"Are you still a vegetarian?" he called out to Emeraude.

She shot back, "Is the pope still Catholic?"

"Depends which pope and who you ask," Clef said and opened a cupboard to dig out the tin of lentils shoved in the back corner.

There was a certain kind of mindfulness in cooking a recipe he knew well, which was why he often disappeared to the kitchen to help with meal preparations when his aunt's house was too full of people over the holidays. Even here, there was a little bit of calm, even if the only thing separating him from his cousins' chatter was the little peninsula. He'd started chopping vegetables when Umi came to sit in one of the chairs like she usually did when he was cooking for her.

"What are you cooking?" she asked in quiet Japanese.

"Guess." Clef grinned as he pulled out the package of spaghetti and the tins of tomatoes.

"I knew it!" Umi said. "You do love me."

She smiled so brightly it made Clef's chest feel light and he could only smile back before beaming down at the onion he was dicing. It was one of Umi's favourite meals. Sure, his pasta sauce wasn't the simmered-for-hour perfection that you got from certain restaurants, but it was tasty and they both enjoyed it almost every time Umi came to visit.

His cousins definitely seemed to like it. Emeraude was impressed by his impromptu use of lentils instead of mince for her portion even if it was the easiest thing to just save a portion of sauce for her when he'd poured the rest over the browned meat in the second pot, but it had made him all the more glad he'd invested in the portable hot top so he could cook with three pots when his two-burner hob wasn't enough, or that wouldn't have been nearly as simple.

With garlic bread and a salad, it was a nice meal.

Clef had hoped to save some of the nice loaf of bread for tomorrow's breakfast, but Ferio was still just as much of a bottomless pit as he always had been. He sighed, foreseeing his food for the week running out in about two days.


Clef didn't think much of it when Umi said she was going to bed. With a pat on Clef's shoulder, Umi bid everyone goodnight and disappeared into the little alcove made up of the doorways to the bedroom, bathroom, and linen cupboard, and Clef sat on the floor across from his cousins while Ferio regaled them with one of his many recent misadventures.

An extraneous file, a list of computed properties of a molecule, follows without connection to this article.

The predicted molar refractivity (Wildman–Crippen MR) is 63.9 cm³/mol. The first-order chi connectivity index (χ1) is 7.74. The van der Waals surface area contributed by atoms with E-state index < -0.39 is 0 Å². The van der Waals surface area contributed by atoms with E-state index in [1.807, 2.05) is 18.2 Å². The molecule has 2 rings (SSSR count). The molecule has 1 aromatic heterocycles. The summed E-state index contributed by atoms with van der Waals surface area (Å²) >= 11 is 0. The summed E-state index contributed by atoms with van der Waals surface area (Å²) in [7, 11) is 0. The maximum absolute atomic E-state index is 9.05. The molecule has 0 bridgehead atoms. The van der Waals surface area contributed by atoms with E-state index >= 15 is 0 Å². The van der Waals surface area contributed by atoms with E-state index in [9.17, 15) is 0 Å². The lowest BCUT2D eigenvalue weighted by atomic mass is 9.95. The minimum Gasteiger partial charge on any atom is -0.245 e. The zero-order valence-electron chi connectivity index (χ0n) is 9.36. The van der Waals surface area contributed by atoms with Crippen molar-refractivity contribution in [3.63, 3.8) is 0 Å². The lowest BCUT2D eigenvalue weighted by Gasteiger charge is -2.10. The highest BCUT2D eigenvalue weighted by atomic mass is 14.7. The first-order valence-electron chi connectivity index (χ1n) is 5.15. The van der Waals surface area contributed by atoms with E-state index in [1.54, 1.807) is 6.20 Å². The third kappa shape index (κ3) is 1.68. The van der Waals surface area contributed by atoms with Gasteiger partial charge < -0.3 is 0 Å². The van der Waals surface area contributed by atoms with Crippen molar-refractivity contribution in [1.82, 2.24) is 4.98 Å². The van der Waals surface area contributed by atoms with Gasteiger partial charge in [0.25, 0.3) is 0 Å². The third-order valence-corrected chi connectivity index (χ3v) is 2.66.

It wasn't until they were unfolding the sofa bed later that Clef even realised what had happened. Everyone else had silently agreed sleeping arrangements without him even knowing. Not only that, but they were the sort of sleeping arrangements that went with the assumption Umi was his girlfriend, not just a friend.

"Can't I sleep with you?" Ferio complained. "Your carpet isn't that soft, and the floor's cold."

"You can't kick someone out of their own bed," Emeraude scolded him. "And you don't complain about sleeping on the floor when you stay with Ascot."

"How would you know if I sleep on the floor? You're not there."

Emeraude crossed her arms, "What, you're sharing his bed?"

"He has a trundle bed!"

Without a word, Clef walked back to the linen cupboard and pulled out the storage bag on the top shelf, presenting it to Ferio. "A present," he said. "It's not the thickest thing, and it probably reeks of lavender, but it should solve the problem."

When he'd fetched a sheet and another duvet, Ferio was almost cackling in amusement at the futon, and he laughed out loud when presented with the spaceship sheet set that went with it.

The futon had been a last-minute purchase when Clef moved into this flat and Umi immediately invited herself over to stay for two weeks, as it was the summer holiday for her. She'd slept on it one night before insisting she buy him a sofa bed - even arranging to have it delivered the same day, once she'd found one she liked. She also bought him two sets of high-quality bedding - pillows and all - to replace Clef's bargain-bin poly-cotton. He'd spent most of his money on the flat, and a respectable mattress and bed seemed the most important use of what spare funds he had left over. He hadn't expected to have to entertain a mere week after moving in.

But letting Umi help him furnish the rest of his flat had been a lot of fun.

Clef didn't mind her spending her money on him if she also benefited from the purchase. And a sofa bed and bookcases went a long way toward making the space acceptable for guests.

Leaving his cousins most of the extra blankets while they sorted out their beds - his flat got a bit cold overnight, even with the heavy curtains over the french doors to the balcony - Clef took a few with him into the bedroom, in case Umi got cold in the night.

He walked into the darkened room and just stood a moment staring at Umi in the light from the open door. She'd curled up to sleep on the right side of the bed, leaving the left, the side where his alarm clock and last night's water glass sat, free for him. Quietly as he could, Clef retrieved some pyjamas and slipped out to the bathroom to change.

The first thought Clef had when he crawled under the duvet was that it had to be better than sleeping with Ferio. Having shared a bed with him more than once on family holidays, Clef could say for sure that he definitely kicked in his sleep. When he was very little, he even would spin in circles as he slept, kicking Clef up the back until he was entirely upside down in the bed, feet on the pillow. Anything was probably better than that.


to be continued...